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I bought a pair of new Bisley Blackhawks for my wife to use in CAS. I have a pair of new vaquero's that we've been sharing and she wanted her own sidearms. WSS had a nice set in stainless, sequential #'s and unfluted cylinders for a good price.

Everythings in chambered in 45 Colt. The new Blackhawks have an incredibly stiff hammer as compared to the New Vaqueros. Probably twice as stiff. All the springs are stock.

I know the lower bisley hammers will decrease the leverage somewhat, hence be harder to cock, but these are really, really tough.

How low can we go on the hammer springs and still expect reliable ignition? Again these are cowboy guns, so lock time isn't a big issue. The targets are huge, and close.
 

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How low can we go on the hammer springs and still expect reliable ignition? Again these are cowboy guns, so lock time isn't a big issue. The targets are huge, and close.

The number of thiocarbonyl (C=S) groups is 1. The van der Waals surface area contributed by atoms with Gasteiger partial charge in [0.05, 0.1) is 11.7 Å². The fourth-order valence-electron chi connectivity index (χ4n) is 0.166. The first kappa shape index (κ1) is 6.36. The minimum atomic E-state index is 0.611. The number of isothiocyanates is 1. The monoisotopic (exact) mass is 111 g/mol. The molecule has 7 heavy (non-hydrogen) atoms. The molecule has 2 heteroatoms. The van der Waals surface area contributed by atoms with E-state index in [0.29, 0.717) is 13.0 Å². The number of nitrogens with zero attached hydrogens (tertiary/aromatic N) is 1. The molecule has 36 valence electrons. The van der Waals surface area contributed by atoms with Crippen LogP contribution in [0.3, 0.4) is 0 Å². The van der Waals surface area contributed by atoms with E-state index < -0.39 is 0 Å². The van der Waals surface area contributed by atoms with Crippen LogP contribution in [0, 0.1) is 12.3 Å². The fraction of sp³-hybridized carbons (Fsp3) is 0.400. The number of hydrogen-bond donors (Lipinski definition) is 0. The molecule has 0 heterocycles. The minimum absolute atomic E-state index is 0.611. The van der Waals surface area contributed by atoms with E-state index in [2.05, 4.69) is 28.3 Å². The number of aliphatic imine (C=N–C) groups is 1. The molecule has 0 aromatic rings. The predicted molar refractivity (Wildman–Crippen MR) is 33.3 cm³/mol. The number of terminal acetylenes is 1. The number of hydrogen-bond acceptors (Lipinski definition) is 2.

Well, they come in kits with multiple springs for just that reason. You need to try 'em to know.

Here's what I find. The trigger comes through with variable stiffness due to contact with other parts. Take it out with a box of Trail Boss loads, and shoot them up.

When you get home, polish any surfaces with drag marks lightly, and buff the parts, I use my trusty Dremel. Pull the hammer spring from the strut, and polish the rough casting marks away with a very fine grit emory paper, and especially the surface that mates with the hammer. Polishing does not change dimensions, it just take the rough spots off to reduce drag. Remount the lightest spring on the strut, and head back to the range. Usually that works quite well. I find that much of the gritty feel in a new Ruger is due to the casting roughness on that strut.
 
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